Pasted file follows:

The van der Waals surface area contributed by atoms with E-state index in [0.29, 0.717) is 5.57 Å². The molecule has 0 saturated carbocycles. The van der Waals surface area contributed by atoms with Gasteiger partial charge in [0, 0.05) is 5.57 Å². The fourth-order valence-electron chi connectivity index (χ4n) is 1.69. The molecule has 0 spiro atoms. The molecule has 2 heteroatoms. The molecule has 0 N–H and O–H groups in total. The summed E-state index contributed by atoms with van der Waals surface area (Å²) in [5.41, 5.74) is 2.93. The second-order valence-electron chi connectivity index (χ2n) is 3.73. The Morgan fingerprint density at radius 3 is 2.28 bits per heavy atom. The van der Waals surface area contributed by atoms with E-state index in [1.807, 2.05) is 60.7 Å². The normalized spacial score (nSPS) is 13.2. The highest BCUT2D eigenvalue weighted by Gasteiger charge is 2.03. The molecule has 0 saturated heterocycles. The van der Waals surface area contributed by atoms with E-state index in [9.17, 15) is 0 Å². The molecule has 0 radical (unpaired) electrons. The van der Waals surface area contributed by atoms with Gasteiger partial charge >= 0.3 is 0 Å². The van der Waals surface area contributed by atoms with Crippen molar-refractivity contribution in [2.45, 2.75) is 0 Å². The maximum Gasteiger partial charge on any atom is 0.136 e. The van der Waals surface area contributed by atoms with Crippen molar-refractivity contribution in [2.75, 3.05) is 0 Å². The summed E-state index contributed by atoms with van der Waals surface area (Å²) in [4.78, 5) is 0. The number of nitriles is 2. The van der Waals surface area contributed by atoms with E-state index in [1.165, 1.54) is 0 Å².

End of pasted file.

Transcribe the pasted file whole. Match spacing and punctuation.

The van der Waals surface area contributed by atoms with E-state index in [0.29, 0.717) is 5.57 Å². The molecule has 0 saturated carbocycles. The van der Waals surface area contributed by atoms with Gasteiger partial charge in [0, 0.05) is 5.57 Å². The fourth-order valence-electron chi connectivity index (χ4n) is 1.69. The molecule has 0 spiro atoms. The molecule has 2 heteroatoms. The molecule has 0 N–H and O–H groups in total. The summed E-state index contributed by atoms with van der Waals surface area (Å²) in [5.41, 5.74) is 2.93. The second-order valence-electron chi connectivity index (χ2n) is 3.73. The Morgan fingerprint density at radius 3 is 2.28 bits per heavy atom. The van der Waals surface area contributed by atoms with E-state index in [1.807, 2.05) is 60.7 Å². The normalized spacial score (nSPS) is 13.2. The highest BCUT2D eigenvalue weighted by Gasteiger charge is 2.03. The molecule has 0 saturated heterocycles. The van der Waals surface area contributed by atoms with E-state index in [9.17, 15) is 0 Å². The molecule has 0 radical (unpaired) electrons. The van der Waals surface area contributed by atoms with Gasteiger partial charge >= 0.3 is 0 Å². The van der Waals surface area contributed by atoms with Crippen molar-refractivity contribution in [2.45, 2.75) is 0 Å². The maximum Gasteiger partial charge on any atom is 0.136 e. The van der Waals surface area contributed by atoms with Crippen molar-refractivity contribution in [2.75, 3.05) is 0 Å². The summed E-state index contributed by atoms with van der Waals surface area (Å²) in [4.78, 5) is 0. The number of nitriles is 2. The van der Waals surface area contributed by atoms with E-state index in [1.165, 1.54) is 0 Å².